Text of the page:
Table of Contents
Introduction to Health Benefits of Using a Sauna
A sauna is a small room or enclosure that exposes users to dry or wet heat sessions. The heat causes sweating and other physiological responses in the body. Using a sauna has become an increasingly popular way to promote relaxation, detoxification, and various potential health benefits.
During a sauna session, the temperature is usually between 70-100°C with low humidity levels. This causes vasodilation (widening of blood vessels) and increased heart rate as the body works to cool itself down. The sweating process also helps eliminate toxins and impurities from the skin.
Saunas originated in Nordic countries like Finland. However, saunas have become more widespread worldwide in recent years as more evidence emerges on their wide-ranging health and wellness benefits. This article will provide an in-depth look at some key ways to use a sauna regularly to improve your health. The significant areas of health benefits linked to sauna usage include:
- Improved cardiovascular and heart health
- Reduced stress levels and relief from muscle pain
- Possible weight loss support
- Immune system support
- Brain health and cognitive function
The extent to which an individual experiences these benefits can vary widely depending on genetics, age, and underlying health conditions. Consulting a doctor before starting a sauna regimen is advisable, especially for those with chronic illnesses or taking medications.
However, when used safely and appropriately, saunas can be an impactful addition to a healthy lifestyle. Read on to learn more about the specific health benefits of saunas backed by scientific research.
The Main Health Benefits of Using a Sauna
Improved Heart Health
Using a sauna has several benefits for heart health and cardiovascular function. Sauna heat therapy stimulates various physiological responses that can improve circulation, lower blood pressure, and decrease the risk of cardiovascular incidents.
Lower Blood Pressure
Multiple studies have shown exposure to saunas causes an immediate increase in heart rate and a subsequent drop in blood pressure after the session. With regular usage, the body may adapt to promote healthier blood pressure levels overall.
A 2015 meta-analysis published in Vascular Medicine journal reviewed data from seven studies with over 300 participants. They found an average systolic blood pressure reduction of -7.23 mmHg and diastolic reduction of -2.9 mmHg for those using saunas versus control groups. Lower blood pressure reduces the strain on the heart and the risk of stroke or heart attack.
Reduced Risk of Cardiovascular Events
In addition to lowering blood pressure, using saunas regularly is linked to better cardiovascular function and fewer incidents. A 15-year study followed over 2,300 middle-aged men in Finland with at least one cardiovascular risk factor. The researchers found men who used a sauna 2-3 times per week had a 22% lower risk of sudden cardiac death and 50% lower risk of fatal coronary heart disease compared to those using a sauna once per week. The vasodilation, circulation improvements, and stress relief saunas likely contribute to these risk reductions over time.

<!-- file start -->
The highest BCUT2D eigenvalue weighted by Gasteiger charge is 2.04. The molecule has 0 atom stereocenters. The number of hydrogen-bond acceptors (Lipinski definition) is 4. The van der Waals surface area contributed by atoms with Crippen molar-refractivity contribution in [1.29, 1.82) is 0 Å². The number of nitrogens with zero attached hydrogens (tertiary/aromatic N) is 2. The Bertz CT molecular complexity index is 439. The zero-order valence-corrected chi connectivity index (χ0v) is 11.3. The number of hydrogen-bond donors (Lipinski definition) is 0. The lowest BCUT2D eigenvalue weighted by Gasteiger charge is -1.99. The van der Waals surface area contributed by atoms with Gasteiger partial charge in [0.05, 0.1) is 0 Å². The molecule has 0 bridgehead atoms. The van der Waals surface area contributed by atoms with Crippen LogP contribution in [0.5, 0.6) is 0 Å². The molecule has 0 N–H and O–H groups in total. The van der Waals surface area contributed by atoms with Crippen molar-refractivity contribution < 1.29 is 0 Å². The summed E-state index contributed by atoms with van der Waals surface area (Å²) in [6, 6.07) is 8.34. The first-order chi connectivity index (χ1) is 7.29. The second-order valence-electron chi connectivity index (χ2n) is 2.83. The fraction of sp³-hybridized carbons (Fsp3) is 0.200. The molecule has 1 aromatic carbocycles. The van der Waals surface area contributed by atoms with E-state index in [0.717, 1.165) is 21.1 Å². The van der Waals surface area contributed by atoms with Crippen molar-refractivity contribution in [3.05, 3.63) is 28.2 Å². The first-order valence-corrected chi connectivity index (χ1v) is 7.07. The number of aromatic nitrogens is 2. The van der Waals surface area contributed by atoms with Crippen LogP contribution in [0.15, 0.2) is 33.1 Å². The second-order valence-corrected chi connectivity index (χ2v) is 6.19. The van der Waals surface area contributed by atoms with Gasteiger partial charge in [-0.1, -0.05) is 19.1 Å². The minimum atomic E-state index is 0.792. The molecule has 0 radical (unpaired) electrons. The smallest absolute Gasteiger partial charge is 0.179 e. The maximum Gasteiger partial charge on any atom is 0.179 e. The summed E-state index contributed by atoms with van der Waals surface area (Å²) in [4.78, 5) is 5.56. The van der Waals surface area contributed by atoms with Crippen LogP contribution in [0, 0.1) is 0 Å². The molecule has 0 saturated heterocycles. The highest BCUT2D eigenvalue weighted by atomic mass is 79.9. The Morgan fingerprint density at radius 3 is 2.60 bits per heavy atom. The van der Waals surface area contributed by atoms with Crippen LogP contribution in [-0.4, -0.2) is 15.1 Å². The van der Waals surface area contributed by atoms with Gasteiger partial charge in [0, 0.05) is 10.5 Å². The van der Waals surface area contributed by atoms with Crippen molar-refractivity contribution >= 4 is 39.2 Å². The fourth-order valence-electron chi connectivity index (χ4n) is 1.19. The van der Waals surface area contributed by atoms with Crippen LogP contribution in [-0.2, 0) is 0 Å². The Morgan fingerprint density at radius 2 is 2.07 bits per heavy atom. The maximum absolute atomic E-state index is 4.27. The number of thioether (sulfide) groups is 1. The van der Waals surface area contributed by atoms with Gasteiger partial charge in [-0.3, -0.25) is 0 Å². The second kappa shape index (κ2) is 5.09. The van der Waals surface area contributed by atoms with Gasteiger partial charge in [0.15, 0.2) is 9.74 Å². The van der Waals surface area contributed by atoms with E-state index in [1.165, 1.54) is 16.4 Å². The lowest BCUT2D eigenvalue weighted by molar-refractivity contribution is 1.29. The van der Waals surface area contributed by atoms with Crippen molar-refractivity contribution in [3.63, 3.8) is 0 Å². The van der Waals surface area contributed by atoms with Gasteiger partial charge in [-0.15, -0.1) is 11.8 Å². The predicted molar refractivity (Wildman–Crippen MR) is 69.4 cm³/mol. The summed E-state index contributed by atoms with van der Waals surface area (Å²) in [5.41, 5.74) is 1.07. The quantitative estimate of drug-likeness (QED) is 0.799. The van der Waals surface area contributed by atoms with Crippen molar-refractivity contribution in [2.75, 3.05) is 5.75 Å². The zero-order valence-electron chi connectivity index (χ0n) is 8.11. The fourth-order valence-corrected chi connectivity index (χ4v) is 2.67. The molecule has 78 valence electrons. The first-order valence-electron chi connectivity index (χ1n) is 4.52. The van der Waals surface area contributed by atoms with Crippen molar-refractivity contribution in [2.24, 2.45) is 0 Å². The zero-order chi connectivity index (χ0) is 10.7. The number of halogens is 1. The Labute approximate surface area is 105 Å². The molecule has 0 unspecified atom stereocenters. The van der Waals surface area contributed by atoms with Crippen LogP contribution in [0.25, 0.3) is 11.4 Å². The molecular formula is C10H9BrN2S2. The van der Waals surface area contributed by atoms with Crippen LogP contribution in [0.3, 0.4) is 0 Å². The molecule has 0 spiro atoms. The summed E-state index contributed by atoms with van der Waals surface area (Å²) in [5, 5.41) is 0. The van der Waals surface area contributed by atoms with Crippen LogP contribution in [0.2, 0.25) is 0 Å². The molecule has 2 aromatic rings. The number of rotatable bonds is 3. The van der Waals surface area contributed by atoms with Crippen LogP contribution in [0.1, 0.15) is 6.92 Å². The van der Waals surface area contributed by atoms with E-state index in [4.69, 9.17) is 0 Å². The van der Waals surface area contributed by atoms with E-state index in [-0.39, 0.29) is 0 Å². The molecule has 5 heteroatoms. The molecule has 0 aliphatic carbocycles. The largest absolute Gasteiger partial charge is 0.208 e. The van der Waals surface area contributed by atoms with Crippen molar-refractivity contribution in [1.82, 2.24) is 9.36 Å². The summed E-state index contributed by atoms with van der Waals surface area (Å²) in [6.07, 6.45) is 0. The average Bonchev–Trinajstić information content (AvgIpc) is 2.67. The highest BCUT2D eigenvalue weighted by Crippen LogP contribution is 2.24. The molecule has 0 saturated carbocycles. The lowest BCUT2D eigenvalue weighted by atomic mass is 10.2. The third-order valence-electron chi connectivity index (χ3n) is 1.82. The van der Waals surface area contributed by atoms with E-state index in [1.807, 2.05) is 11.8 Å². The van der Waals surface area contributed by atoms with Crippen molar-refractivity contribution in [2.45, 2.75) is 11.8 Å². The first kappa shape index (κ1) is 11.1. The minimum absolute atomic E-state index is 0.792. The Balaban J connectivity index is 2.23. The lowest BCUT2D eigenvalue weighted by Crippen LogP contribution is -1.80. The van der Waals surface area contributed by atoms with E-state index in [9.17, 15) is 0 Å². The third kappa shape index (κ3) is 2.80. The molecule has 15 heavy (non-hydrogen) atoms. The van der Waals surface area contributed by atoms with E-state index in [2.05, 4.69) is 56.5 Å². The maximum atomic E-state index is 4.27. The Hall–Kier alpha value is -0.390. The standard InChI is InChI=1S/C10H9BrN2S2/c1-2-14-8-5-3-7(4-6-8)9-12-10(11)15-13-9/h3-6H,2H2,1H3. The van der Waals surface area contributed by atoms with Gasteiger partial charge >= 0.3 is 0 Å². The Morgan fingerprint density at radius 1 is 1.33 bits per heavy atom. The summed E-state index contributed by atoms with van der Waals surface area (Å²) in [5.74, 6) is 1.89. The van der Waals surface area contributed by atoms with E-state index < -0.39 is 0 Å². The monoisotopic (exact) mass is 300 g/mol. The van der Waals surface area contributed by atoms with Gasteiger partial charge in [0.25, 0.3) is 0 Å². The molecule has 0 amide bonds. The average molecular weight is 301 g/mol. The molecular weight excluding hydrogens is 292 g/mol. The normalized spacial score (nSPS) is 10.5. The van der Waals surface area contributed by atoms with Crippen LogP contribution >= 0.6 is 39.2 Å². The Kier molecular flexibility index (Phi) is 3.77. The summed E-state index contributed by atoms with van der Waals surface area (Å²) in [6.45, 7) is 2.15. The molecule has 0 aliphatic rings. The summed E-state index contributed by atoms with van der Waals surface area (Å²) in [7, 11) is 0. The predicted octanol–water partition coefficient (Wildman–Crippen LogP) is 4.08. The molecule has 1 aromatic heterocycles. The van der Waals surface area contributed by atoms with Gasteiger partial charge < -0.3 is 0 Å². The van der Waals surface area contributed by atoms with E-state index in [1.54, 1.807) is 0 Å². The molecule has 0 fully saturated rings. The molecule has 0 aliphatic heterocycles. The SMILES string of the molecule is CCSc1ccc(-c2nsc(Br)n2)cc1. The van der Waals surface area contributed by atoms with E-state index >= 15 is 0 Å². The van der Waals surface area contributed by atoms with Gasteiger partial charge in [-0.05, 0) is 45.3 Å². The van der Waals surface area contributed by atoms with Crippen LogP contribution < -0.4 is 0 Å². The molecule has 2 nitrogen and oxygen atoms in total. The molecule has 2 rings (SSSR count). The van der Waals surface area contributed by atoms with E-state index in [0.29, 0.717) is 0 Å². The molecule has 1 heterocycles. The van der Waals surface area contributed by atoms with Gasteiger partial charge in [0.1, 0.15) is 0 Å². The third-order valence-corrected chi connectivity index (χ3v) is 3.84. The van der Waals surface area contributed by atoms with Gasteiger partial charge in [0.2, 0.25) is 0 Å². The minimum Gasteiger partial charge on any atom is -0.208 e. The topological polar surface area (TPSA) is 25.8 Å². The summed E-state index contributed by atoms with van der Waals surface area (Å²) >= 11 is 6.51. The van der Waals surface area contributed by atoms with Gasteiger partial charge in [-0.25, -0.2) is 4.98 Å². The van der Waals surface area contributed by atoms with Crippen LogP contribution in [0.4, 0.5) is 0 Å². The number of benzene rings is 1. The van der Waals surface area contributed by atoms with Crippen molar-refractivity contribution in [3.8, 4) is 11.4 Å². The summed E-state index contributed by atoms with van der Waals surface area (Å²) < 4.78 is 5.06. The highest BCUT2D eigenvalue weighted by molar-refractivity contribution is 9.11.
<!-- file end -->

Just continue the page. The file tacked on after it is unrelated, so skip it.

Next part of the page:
Improved Blood Flow and Circulation
The heat from saunas causes blood vessels to expand and promotes better circulation throughout the body. As blood flow increases to the skin, underlying organs also receive a boost in circulation.
Increased circulation provides fresh oxygen and nutrients to various tissues while removing waste. This can accelerate healing and improve organ function and cognitive processes, relying on ample blood flow. Using a sauna supports healthy circulation for better overall wellbeing.
Stress and Pain Relief
Sauna heat therapy also provides benefits related to stress reduction, relaxation, and relief from muscle soreness or pain.
Release of Endorphins
Exposing the body to heat stress from saunas causes the release of endorphins – chemicals produced naturally by the body that act similarly to opioids. Endorphins interact with receptors in the brain to reduce perceptions of pain and trigger positive and calm feelings.
Many users feel more relaxed, less anxious, and in a better mood after finishing a sauna session. The endorphins bring mental clarity while relieving muscle tension at the same time.
The increased circulation and endorphin release offered by saunas also help sore muscles after intense workouts or injuries. The extra blood flow provides oxygen and nutrients, aiding repair while removing lactic acid buildup.
Human studies have shown using a sauna shortly after resistance training leads to significantly less muscle soreness and improved recovery versus exercise alone. The heat widens blood vessels to facilitate healing and flushes out toxins from muscular exertion.
Mental Health Benefits
In addition to physical relief, using a sauna may also provide mental health benefits related to lowered stress and anxiety. The relaxation response triggered by heat therapy is similar to mindfulness meditation.
A pilot study had participants with depression and anxiety complete four weeks of sauna sessions. The researchers found significant improvements in depression scores and self-reported moods at the end of the study period. While more research is still needed, sauna usage shows early promise for supporting the treatment of some mental health issues like anxiety and depression.
Possible Weight Loss Aid
While saunas should not replace exercise and healthy eating for weight loss, some evidence suggests they may provide modest support for shedding pounds. The sweating and other mechanisms make saunas a supplemental aid when losing weight.
Water Weight Loss